If you are in Boston, call city tax collector to find out status of taxes, or look at info online on the city's website, if it has that info. Check online with Suffolk County Registry of Deeds. Do a search under your father's name, under recorded land, as a grantee. You'll find the deed to him - narrow the search if you know the year he purchased it. If not there, then do the same search under registered land, and you'll likely find the deed and certificate of title there, and you'll then know if recorded or registered. The Boston assessor's office should also have a deed reference in its records. If a book & page number, it's recorded. If its a certificate of title or di=ocument number, it's registered land.
To questioners from West Virginia & New York: Although I am licensed to practice in your state, I practice on a day-to-day basis in Massachusetts. I answer questions in your state in areas of the law in which I practice, and in which I feel comfortable trying to offer you assistance based on my knowledge of specific statutes in your state and/or general principles applicable in all states. It is always best, however, to work with attorneys and court personnel in your own area to deal with specific problems and factual situations.
The tax records for real estate in most municipalities is publicly available. You don't say where the property is, but a web search for the county may be a starting point for real estate tax balances. For Boston, see the link below. Also, there is typically a public records or deed recording office in every county which has deed and mortgage filings publicly available.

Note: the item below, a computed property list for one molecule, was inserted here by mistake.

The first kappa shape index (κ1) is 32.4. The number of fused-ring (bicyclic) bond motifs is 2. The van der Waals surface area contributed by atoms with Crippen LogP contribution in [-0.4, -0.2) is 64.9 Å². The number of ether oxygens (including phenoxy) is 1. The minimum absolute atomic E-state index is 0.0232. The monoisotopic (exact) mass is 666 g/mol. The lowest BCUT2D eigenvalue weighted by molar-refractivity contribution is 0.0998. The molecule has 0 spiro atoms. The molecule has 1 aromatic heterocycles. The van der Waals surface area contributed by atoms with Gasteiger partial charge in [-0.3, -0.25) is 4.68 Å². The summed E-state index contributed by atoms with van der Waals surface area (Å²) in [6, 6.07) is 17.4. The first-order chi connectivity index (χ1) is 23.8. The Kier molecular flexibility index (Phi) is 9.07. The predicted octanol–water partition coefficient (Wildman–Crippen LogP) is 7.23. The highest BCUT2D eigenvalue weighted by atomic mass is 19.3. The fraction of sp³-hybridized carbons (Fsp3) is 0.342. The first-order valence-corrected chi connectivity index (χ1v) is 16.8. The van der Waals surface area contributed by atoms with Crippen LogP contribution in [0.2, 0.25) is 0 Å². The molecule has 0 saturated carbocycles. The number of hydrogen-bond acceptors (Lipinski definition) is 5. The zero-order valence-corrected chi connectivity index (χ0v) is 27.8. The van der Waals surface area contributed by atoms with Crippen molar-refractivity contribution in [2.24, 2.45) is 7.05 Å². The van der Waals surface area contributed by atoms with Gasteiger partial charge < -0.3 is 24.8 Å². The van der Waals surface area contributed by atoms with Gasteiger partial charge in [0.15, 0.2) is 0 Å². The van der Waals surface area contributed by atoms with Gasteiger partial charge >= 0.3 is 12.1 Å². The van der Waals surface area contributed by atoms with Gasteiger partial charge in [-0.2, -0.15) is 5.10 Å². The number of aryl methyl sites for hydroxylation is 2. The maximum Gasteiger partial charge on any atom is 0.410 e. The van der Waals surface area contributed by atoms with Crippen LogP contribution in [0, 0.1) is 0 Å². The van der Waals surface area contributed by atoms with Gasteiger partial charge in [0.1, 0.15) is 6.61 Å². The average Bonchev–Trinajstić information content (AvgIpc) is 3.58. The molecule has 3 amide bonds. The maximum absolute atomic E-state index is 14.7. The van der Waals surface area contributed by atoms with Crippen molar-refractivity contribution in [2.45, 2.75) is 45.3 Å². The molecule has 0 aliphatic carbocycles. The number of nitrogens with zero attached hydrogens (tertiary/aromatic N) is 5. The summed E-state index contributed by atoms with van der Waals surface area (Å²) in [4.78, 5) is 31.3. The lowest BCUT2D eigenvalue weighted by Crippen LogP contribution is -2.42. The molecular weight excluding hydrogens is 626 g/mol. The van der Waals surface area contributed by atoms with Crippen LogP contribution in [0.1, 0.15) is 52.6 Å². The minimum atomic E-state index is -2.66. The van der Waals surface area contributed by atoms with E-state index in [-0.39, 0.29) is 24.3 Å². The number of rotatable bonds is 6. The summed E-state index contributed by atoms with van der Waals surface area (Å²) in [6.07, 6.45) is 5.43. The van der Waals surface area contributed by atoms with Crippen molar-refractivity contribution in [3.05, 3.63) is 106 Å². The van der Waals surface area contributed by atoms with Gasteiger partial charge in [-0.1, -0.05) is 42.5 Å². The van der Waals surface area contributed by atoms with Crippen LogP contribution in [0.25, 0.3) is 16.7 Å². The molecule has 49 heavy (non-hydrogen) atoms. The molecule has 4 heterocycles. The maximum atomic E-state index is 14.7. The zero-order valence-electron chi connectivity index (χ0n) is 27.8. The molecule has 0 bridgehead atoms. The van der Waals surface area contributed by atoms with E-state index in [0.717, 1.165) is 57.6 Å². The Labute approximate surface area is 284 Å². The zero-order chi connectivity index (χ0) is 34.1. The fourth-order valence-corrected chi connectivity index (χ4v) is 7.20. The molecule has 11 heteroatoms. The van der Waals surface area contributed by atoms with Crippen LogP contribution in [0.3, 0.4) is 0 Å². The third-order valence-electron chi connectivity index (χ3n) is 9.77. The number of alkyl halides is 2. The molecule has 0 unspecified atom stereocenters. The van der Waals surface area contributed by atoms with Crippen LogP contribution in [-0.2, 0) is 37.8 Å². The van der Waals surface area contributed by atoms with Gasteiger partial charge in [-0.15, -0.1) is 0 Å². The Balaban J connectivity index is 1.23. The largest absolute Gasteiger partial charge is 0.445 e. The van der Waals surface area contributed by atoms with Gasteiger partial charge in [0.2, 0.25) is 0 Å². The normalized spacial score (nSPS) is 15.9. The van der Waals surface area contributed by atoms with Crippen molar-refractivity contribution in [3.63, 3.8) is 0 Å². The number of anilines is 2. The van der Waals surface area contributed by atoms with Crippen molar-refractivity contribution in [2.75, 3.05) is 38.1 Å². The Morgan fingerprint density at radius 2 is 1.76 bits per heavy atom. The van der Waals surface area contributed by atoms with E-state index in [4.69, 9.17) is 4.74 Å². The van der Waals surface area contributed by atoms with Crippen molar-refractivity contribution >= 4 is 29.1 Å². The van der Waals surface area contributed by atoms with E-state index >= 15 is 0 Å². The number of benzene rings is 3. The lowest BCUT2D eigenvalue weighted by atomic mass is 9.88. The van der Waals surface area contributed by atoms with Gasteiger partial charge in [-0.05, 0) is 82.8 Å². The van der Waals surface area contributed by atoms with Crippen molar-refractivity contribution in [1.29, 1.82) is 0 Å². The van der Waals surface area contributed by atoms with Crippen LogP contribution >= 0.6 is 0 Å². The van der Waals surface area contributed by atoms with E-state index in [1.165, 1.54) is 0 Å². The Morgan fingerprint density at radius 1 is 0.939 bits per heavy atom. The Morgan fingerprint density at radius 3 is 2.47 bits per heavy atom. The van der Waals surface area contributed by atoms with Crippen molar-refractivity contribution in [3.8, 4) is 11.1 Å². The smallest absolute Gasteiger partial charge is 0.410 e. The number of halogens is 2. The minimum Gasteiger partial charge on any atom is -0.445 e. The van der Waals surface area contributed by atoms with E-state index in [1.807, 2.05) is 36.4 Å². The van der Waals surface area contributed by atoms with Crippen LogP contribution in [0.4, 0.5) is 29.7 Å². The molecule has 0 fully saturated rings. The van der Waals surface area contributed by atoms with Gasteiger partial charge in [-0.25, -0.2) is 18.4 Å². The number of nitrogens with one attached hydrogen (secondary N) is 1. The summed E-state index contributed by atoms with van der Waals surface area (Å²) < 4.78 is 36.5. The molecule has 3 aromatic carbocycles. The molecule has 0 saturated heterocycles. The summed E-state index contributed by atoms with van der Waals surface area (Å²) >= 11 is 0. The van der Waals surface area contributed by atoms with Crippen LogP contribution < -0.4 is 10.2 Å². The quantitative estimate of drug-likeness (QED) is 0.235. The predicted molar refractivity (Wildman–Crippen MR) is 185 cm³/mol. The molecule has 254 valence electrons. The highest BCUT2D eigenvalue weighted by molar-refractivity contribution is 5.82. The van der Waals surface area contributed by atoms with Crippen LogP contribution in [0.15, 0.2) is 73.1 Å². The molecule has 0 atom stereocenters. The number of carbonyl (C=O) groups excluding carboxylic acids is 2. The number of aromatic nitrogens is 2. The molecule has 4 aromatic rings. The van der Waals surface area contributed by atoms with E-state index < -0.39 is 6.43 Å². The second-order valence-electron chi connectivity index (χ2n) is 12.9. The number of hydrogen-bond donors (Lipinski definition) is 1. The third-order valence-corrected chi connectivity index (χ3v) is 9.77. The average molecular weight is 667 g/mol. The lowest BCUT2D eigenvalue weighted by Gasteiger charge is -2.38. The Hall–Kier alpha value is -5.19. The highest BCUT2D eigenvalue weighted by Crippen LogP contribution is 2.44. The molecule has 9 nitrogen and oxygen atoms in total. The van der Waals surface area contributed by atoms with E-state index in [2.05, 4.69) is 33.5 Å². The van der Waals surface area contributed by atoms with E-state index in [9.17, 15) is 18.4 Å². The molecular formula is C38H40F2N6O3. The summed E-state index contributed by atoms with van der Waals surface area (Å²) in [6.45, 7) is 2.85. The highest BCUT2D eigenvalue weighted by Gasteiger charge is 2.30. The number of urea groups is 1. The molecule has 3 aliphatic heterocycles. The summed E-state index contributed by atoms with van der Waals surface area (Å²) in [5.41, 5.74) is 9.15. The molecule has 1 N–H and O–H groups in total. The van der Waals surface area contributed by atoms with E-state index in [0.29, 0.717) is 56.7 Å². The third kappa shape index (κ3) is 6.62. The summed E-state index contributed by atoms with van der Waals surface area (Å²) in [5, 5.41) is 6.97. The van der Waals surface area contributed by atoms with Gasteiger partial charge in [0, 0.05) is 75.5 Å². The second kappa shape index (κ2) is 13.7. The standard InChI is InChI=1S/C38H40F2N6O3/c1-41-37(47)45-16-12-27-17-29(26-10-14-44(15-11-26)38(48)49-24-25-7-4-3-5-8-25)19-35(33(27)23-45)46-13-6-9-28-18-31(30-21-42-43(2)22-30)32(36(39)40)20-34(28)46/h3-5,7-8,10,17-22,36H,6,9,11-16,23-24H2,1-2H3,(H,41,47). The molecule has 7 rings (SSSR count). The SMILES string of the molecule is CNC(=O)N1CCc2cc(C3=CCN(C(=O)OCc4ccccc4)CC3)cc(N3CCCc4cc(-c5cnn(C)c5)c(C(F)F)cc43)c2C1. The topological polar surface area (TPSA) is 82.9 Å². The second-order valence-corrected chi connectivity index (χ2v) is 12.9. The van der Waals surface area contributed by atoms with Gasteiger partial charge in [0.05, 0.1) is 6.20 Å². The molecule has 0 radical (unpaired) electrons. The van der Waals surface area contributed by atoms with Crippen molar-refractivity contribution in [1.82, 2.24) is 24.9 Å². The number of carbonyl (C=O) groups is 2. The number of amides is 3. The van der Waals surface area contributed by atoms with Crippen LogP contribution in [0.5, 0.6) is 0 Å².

This is not legal advice nor intended to create an attorney-client relationship. The information provided here is informational in nature only. This attorney may not be licensed in the jurisdiction which you have a question about so the answer could be only general in nature. Visit Steve Zelinger's website: http://www.stevenzelinger.com/
You should contact the tax department (often referred to as the treasurer or collector's office) for the municipality where the property is located. They may be able to give you an informal, oral statement of whether taxes are outstanding for the property, although not all municipalities are willng to do so. For a more formal statement, you would request a document called a Municipal Lien Certificate, which is a legal document listing any outstanding taxes and assessments for a property. You will need to pay a fee for Municipal Lien Certificate (typically about $25-$50).